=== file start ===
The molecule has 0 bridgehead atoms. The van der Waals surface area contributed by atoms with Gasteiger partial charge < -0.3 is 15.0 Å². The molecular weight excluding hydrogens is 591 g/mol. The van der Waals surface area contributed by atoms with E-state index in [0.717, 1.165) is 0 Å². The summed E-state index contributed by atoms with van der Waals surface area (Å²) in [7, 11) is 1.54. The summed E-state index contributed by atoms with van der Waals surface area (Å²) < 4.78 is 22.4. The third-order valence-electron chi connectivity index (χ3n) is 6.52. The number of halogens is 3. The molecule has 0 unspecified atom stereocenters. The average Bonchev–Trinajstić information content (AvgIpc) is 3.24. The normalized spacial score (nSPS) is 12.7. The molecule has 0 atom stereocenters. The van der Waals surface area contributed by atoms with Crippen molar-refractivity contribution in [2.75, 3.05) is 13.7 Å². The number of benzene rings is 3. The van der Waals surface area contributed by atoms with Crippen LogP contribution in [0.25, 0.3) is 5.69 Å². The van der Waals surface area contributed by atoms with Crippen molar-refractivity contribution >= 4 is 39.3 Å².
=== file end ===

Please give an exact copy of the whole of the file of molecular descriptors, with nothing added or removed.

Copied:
The molecule has 0 bridgehead atoms. The van der Waals surface area contributed by atoms with Gasteiger partial charge < -0.3 is 15.0 Å². The molecular weight excluding hydrogens is 591 g/mol. The van der Waals surface area contributed by atoms with E-state index in [0.717, 1.165) is 0 Å². The summed E-state index contributed by atoms with van der Waals surface area (Å²) in [7, 11) is 1.54. The summed E-state index contributed by atoms with van der Waals surface area (Å²) < 4.78 is 22.4. The third-order valence-electron chi connectivity index (χ3n) is 6.52. The number of halogens is 3. The molecule has 0 unspecified atom stereocenters. The average Bonchev–Trinajstić information content (AvgIpc) is 3.24. The normalized spacial score (nSPS) is 12.7. The molecule has 0 atom stereocenters. The van der Waals surface area contributed by atoms with Crippen molar-refractivity contribution in [2.75, 3.05) is 13.7 Å². The number of benzene rings is 3. The van der Waals surface area contributed by atoms with Crippen LogP contribution in [0.25, 0.3) is 5.69 Å². The van der Waals surface area contributed by atoms with Crippen molar-refractivity contribution >= 4 is 39.3 Å².